DORIS LEUTHARD, President of Switzerland, said the ongoing renovation of the United Nations building prompted her to ask what kind of Organization was being built for the next 10, 20 or 30 years. “We need a UN that can make an effective contribution to solving the world’s problems,” she said, with Member States ready to take on that responsibility. The Organization’s future must reflect the world of tomorrow, and, thanks to new developments in technology and information, people would participate more directly in the challenges facing societies. They will also demand that the United Nations be accountable to them. In an increasingly globalized world, the principles in the United Nations Charter must be treasured. Solidarity meant more than providing assistance to countries when they were unable to help their own citizens; it meant reminding States of their duties towards their own people in terms of security, the rule of law, human rights and democracy. In that work, States must place their national interests second to the common good.
The search for sustainable solutions to the global economic crisis, climate change, security and development must reflect the world’s new realities, she continued, with States whose economic success enabled them to play a more active role in world governance accepting that new duty. As for the United Nations, its legitimacy depended on its ability to respond to the expectations placed upon it, and at times, it appeared ill-equipped. Debates must lead to action and results in the interest of the common good. Failure in that regard would mean other groups, representing only some of the world’s countries, would step in. Such groups lacked legitimacy and it was crucial for the Organization to remain at the centre of world governance.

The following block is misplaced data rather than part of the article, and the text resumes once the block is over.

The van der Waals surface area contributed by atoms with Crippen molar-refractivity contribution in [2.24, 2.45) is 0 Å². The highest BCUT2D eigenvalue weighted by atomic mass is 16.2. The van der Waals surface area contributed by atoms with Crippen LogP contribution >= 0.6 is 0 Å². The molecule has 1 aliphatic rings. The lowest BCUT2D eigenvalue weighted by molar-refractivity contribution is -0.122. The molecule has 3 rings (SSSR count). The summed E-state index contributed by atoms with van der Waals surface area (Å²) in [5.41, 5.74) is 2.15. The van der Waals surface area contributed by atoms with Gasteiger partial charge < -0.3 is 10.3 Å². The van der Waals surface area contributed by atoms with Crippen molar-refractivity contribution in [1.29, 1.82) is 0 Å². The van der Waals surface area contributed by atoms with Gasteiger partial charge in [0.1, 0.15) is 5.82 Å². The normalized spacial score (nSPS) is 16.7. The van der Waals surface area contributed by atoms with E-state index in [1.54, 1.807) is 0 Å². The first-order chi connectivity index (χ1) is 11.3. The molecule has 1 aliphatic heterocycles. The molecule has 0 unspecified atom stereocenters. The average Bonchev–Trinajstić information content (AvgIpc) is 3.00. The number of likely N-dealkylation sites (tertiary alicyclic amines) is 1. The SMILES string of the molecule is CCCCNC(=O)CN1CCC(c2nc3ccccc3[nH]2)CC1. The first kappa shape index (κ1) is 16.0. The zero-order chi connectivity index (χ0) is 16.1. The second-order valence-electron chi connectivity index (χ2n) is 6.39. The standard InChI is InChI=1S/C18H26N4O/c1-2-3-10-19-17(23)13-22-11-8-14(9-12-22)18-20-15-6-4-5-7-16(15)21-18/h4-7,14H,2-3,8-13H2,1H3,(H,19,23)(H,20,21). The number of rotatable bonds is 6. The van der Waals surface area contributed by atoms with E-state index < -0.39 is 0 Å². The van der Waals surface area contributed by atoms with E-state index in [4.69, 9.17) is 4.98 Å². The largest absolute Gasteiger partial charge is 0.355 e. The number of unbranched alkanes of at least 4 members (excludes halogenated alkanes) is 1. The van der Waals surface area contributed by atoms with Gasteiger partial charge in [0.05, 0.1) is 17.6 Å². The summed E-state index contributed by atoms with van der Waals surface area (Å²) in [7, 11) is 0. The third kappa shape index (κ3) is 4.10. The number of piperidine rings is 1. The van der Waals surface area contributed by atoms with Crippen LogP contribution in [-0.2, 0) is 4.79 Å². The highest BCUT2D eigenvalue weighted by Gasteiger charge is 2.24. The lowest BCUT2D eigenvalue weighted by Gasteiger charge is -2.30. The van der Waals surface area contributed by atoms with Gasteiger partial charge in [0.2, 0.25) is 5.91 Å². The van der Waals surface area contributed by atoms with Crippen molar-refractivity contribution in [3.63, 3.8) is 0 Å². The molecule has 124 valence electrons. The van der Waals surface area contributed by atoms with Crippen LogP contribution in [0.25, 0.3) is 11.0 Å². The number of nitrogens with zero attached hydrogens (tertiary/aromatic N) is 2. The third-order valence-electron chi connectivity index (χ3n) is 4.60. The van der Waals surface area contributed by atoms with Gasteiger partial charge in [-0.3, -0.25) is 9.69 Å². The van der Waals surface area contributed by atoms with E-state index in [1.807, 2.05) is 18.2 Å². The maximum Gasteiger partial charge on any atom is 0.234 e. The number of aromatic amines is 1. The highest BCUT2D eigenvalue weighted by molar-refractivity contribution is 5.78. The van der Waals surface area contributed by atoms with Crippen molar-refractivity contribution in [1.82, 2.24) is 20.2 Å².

Concerted global action was required in several areas, she said, stressing first that the Millennium Development Goals must be fully implemented. “Dropping sacks of rice from helicopters is not enough,” she said. Further, binding objectives must be defined as quickly as possible for reducing carbon dioxide emissions. Clean technology was available and every nation must act with targeted measures. Waiting for the industrialized countries to invest in the South would not lead anywhere. Switzerland would reduce its greenhouse gas emissions by 20 per cent by 2020.
In other areas, she said 30 years after the end of the cold war, the proliferation of weapons of mass destruction remained a grave threat, but the gravest harm among civilians was caused by small arms and light weapons, and terrorists benefited from that situation by supplying themselves in the arms market. Switzerland, among others, supported the full implementation of the United Nations global anti-terrorist strategy. Gender equality also must become a priority, as it was high time to make full use of their potential in mediation and reconstruction efforts. She closed by saying “we must avoid making the United Nations an immutable historic monument”, but rather turn it into a dynamic Organization. To do that, every State must put its own house in order and commit itself clearly, within the Organization, to respond to the urgent questions facing the world.